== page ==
Michigan Again, Again
Discriminations, John Rosenberg, Jun. 10
In a surprise move, the lower house of the Michigan legislature voted 57-44 on Wednesday to cut off state funding to any universities that use racial preference in admitting students.
Some of the responses were predictable, if no less pathetic for that.
Rep. Gretchen Whitmer, D-East Lansing, voted against the amendment because she said it goes against last summer’s Supreme Court ruling that race can be factored into admissions so long as there’s no point system.
“But this says, ‘It doesn’t matter what the Supreme Court said about race preference, we’re going to take away your state appropriation,’” she said. “It’s a terrible policy.”
In other words, if a state chooses not to do something that the Supreme Court has said that it may in its discretion choose to do, it will be “going against” the Supreme Court? So this means, I assume, that if the Supreme Court continues to hold that the death penalty is not unconstitutional, Rep. Gretchen Whitmer would say Michigan must continue executing people, that ending capital punishment would be “going against” the Supreme Court. Don’t hold your breath.
BAMN also contributed the careful yet nuanced analysis for which it has become known:
Luke Massie, national co-chairman of the Coalition to Defend Affirmative Action, Integration & Immigrant Rights And Fight for Equality By Any Means Necessary [BAMN], said the budget amendment will not pass.
I’m assuming this is something (Gov. Jennifer) Granholm would veto,” Massie said. “The real question is, ‘What racist Republicans are working to shore up a racist vote for George Bush?’
Some Democrats, sinking to BAMN’s level, made the same point. For example, as reported in the Detroit Free Press, “Democratic Rep. Julie Dennis of Muskegon called the amendment racist.”
Commenting on the assertion that his proposal would end all affirmative action (see discussion of this point in my immediately preceding post), state rep. Leon Drolet commented:
“If opponents think all affirmative action is is to give preferential treatment based on race, then this is in fact getting rid of it,” Drolet said. “We’re just asking schools to look for the best and brightest kids and not their appearance.”
But hey, look at the bright side. Imagine what this debate would be like if racial preferences were “divisive” and and weren’t so “inclusive” and effective at “bringing us all together.”
The Michigan Issue Again
Discriminations, John Rosenberg, Jun. 9
The Michigan Court of Appeals heard arguments on Tuesday about whether the petition circulated by the Michigan Civil Rights Initiative was deficient because, as BAMN claimed (successfully in one lower court, not in another), that it misled voters by not making clear it “would alter and abrogate the equal protections provision of the Michigan Constitution.”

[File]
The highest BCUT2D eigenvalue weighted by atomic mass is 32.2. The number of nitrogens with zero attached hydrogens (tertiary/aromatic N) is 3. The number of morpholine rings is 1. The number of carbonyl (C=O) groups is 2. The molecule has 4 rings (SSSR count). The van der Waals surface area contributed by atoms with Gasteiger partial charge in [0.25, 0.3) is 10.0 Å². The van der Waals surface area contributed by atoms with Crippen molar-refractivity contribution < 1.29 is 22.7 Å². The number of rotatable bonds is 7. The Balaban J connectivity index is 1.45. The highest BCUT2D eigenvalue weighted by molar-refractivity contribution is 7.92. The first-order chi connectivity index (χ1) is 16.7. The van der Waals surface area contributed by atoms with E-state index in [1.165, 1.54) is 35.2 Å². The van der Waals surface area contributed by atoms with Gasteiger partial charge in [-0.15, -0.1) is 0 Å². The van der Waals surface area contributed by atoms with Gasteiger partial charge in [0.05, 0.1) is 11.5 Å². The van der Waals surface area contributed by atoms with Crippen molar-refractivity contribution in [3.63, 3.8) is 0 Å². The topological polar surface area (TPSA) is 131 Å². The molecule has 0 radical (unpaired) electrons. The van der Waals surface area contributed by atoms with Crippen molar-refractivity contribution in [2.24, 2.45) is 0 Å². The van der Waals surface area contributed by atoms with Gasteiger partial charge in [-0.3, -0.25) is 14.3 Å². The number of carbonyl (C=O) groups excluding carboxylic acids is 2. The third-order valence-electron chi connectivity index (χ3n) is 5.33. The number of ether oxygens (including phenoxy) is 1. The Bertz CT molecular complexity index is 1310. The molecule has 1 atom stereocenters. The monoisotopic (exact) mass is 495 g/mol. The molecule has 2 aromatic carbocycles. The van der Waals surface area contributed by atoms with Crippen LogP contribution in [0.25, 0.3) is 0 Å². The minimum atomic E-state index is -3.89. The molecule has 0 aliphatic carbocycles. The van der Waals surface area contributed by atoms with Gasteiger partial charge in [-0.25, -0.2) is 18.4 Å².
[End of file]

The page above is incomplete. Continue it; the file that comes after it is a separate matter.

In the spirit of we report/you decide, let’s look at the record. Here is the current anti-discrimination provision of the Michigan Constitution:
• 2 Equal protection; discrimination.
No person shall be denied the equal protection of the laws; nor shall any person be denied the enjoyment of his civil or political rights or be discriminated against in the exercise thereof because of religion, race, color or national origin. The legislature shall implement this section by appropriate legislation.
Here is the operative language of the proposed Michigan Civil Rights Initiative:
1. The University of Michigan, Michigan State University, Wayne State University, and any other public college or university, community college, or school district shall not discriminate against, or grant preferential treatment to, any individual or group on the basis of race, sex, color, ethnicity, or national origin in the operation of public employment, public education, or public contracting.
2. The state shall not discriminate against, or grant preferential treatment to, any individual or group on the basis of race, sex, color, ethnicity, or national origin in the operation of public employment, public education, or public contracting.
I would love to hear, from a damnbamner or anyone else, exactly how and where the latter would “alter and abrogate” the former.
And let me add one more query to this request for explanation. Preferentialists (somehow) believe that the current Michigan constitutional bar against discrimination based on race does not prevent giving preferences to some individuals based on their race. That same constitutional provision also bars discrimination based on religion. Do preferentialist believe that it would not violate that provision to give preferences to some applicants to state schools based on their religion? Jews are “overrepresented” on the faculty of the Michigan law school. Would it be constitutional to refuse to hire more Jews until there had been a satisfactory increase in the number of law professors who belong to “underrepresented” religious groups?